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Back to square one

Jun 2, 2004

It wouldn't be incorrect to say that the Indian equity markets have been behaving rather volatile in recent times. But then, it is not just the Indian stock markets that have shown this kind of behaviour. In fact, stock markets all over the world have been exhibiting weakness during the last one-month owing to a plethora of concerns that have suddenly taken control of the investors' nerves. And the key markets to take a hit owing to this sudden change in investor sentiments have been the Asian indices.

 April 30, 2004June 1, 2004% change
Sensex5,655 4,835 -14.5%
Indonesia 783 731 -6.7%
Korea 863 816 -5.5%
Malaysia 838 812 -3.1%
Singapore 1,842 1,792 -2.7%
Taiwan 6,118 5,986 -2.2%
FTSE4,490 4,423 -1.5%
China 1,596 1,580 -1.0%
Dow Jones 10,226 10,203 -0.2%
Hong Kong 11,943 12,106 1.4%

As can be seen in the table above, all the major emerging market indices (barring that of Hong Kong), and also the developed markets, are currently trading lower than what they were a month ago. However, it must be noted here that all these indices have actually managed to recoup their lost ground, as all of these, a few trading sessions back, were trading lower by over 8% each (including Hong Kong). Just to list down the reasons (about which, much has already been written and read) that had led to the sell-off in these markets (including India), include the fears with respect to rising interest rates in the US on the worlds largest economy, the repercussions of the Chinese slowdown on the Asian economies and the prospects of a slowdown of global economies owing to rising oil prices. These three primarily, not to forget the threat from terrorism, have forced investors to shy away from equities, which in itself is a risky asset class. But then, higher the risk, higher the return!

While the global equity markets have managed some sort of a recovery over the last few trading sessions, the Indian stock markets continue to languish at lower levels, down almost 15% than a month ago. While all of the above reasons have also played their part in pulling down Indian indices, the biggest cause of the Indian stock markets under performing has been the additional uncertainty that has crept into the Indian growth story owing to the change in the political scene in the country, which has cast some doubt in the minds of investors (both domestic and international) about the continuation of the 'previous' economic policies and the ideology of certain parties, which are now partners of the incumbent government.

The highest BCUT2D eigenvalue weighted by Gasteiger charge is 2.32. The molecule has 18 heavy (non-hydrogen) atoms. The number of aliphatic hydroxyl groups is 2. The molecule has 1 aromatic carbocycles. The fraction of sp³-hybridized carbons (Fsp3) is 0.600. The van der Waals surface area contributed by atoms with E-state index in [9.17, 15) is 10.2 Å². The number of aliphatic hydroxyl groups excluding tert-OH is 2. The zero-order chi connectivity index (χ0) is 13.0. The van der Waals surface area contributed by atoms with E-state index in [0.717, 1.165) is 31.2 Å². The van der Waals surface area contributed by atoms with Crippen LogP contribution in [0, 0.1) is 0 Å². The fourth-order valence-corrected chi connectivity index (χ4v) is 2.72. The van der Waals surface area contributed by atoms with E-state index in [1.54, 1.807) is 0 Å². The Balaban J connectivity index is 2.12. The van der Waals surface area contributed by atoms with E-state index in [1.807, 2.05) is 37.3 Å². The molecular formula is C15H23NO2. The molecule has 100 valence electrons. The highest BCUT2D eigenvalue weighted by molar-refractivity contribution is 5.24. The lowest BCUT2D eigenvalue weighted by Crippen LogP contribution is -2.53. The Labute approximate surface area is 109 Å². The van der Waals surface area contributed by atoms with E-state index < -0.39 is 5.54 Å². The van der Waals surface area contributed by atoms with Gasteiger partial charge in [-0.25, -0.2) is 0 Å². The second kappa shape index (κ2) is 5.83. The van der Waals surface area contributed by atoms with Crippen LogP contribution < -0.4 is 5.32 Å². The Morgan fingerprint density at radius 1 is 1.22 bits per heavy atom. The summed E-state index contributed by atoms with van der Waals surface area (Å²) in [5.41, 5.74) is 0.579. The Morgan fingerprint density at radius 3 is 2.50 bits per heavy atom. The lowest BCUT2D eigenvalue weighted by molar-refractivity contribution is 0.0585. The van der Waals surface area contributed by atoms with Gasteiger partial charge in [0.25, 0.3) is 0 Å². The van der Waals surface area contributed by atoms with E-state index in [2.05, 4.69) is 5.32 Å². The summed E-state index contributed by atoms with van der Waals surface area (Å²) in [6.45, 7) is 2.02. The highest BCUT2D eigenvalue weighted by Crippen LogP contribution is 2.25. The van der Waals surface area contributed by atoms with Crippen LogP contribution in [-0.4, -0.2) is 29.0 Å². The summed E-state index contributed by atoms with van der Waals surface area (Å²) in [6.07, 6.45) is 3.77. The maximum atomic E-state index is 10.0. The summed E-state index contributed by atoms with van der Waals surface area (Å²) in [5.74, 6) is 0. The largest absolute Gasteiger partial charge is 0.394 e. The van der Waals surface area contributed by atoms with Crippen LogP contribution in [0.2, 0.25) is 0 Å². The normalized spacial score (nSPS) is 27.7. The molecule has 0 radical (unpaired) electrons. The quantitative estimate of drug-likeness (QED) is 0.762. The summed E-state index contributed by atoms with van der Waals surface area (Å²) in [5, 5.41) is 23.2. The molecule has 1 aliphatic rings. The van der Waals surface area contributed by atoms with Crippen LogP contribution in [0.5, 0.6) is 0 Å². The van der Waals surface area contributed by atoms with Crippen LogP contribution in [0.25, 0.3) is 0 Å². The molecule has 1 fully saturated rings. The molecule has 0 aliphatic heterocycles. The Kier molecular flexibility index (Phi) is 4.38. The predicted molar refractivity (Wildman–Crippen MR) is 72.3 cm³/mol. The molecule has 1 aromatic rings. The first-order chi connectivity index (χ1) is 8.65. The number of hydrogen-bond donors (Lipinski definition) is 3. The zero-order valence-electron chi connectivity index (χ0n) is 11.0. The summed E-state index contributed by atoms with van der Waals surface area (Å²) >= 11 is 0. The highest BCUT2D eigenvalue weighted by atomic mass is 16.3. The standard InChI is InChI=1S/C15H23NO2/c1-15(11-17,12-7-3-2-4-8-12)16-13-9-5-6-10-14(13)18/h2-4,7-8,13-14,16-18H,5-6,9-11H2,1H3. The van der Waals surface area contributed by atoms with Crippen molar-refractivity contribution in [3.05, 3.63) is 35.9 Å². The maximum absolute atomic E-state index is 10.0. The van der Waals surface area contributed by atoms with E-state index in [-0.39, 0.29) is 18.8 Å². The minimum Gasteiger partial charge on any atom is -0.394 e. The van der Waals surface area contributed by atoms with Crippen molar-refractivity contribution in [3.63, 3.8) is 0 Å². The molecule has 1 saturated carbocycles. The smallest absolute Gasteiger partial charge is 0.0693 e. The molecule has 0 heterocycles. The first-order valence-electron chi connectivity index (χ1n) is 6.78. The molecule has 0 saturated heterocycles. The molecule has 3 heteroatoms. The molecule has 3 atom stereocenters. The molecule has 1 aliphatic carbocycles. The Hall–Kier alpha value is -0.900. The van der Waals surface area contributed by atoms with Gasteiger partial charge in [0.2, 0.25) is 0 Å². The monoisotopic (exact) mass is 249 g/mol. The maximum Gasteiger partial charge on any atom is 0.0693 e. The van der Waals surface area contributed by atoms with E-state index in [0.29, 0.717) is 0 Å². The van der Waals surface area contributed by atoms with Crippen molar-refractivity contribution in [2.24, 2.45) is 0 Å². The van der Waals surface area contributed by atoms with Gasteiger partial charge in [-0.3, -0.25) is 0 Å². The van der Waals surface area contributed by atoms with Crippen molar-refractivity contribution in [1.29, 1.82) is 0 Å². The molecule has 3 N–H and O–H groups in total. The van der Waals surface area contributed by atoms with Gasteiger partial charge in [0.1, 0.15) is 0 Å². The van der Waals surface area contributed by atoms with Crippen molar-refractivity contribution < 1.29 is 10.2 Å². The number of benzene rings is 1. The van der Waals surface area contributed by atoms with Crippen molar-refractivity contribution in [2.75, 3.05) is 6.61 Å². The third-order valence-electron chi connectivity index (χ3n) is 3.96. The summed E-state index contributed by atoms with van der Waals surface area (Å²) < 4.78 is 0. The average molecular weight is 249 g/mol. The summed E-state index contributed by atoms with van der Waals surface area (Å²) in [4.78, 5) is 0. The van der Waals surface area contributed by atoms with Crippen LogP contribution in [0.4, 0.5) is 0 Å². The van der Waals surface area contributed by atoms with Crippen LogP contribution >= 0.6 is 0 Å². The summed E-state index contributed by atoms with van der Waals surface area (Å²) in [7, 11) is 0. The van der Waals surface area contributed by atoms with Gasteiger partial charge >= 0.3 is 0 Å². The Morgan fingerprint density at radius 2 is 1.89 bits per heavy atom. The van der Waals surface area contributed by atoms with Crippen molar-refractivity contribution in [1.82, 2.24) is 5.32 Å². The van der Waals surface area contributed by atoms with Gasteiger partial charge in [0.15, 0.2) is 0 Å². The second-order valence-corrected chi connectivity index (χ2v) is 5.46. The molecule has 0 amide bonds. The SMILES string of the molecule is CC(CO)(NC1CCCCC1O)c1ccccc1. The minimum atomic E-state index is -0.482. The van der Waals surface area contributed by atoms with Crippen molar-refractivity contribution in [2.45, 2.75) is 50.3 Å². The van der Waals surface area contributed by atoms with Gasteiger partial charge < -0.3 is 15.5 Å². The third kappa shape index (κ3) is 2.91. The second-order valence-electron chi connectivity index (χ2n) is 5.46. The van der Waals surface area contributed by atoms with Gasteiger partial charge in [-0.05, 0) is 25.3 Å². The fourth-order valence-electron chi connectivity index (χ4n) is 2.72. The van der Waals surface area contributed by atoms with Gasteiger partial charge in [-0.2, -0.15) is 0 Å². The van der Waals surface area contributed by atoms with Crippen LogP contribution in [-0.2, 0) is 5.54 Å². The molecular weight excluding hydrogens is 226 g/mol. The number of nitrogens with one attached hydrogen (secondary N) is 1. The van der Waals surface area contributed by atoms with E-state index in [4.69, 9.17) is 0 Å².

At the current juncture, while we do share the view that the noises emanating from the coalition parties pertaining to sectors like banking, power, energy, telecom, etc. are a deterrent to investment flows into equity markets, at the same time, we must re-iterate that a definitive view should be arrived at only after the Budget is presented in early July. We continue to believe that the India growth story is very much intact, though the GDP growth rate is likely to be muted compared to FY04, owing to existing constraints (like productivity) on the agriculture front. This is because agriculture continues to be the prime driver for India's economic growth (the four years prior to last year are a testimony to the same when the monsoons failed), as 70% of India's population continues to depend on this segment of the economy for their survival, and the good news is that the Indian Meteorological Department has forecasted a normal monsoon for FY05.

Investors must note that apart from the sectors (mentioned above), which have been clouded under uncertainty, there are others like pharma, auto & auto-ancillary, cement, hotels & tourism and software, which have, as yet, been off the radar of the coalition attack. In fact there could be opportunities in sectors like FMCG and fertilizers, as special emphasis is being laid on improvement in infrastructure, irrigation and rural India.

Another point in favour of Indian stock markets is that they continue to remain one of the most attractive investment destinations when compared to other emerging markets (barring a couple like Korea and Brazil). Infact, with index valuations close to 11x FY05 earnings, it wouldn't be completely wrong to say that we are "back to square one" i.e. valuations are almost similar to that prevailing at the beginning of the bull run last year.

To conclude, investors must take a longer-term view of the Indian markets and must note that with fundamentals of the Indian economy still strong, the current weakness, once again, provides the investor an opportunity to build his portfolio. We leave you here with what Mr. Ajit Dayal, the co-founder and Chairman of Quantum Information Services Ltd. that owns and, had said at the start of 2004 and now. At the start of 2004, when the whole world was gung-ho about equities, Mr. Ajit Dayal said, "Don't buy in January 2004. Wait. "There will be another buying opportunity..." and now, when everybody is pessimistic about equities, he says, "The buying opportunity has begun..." .

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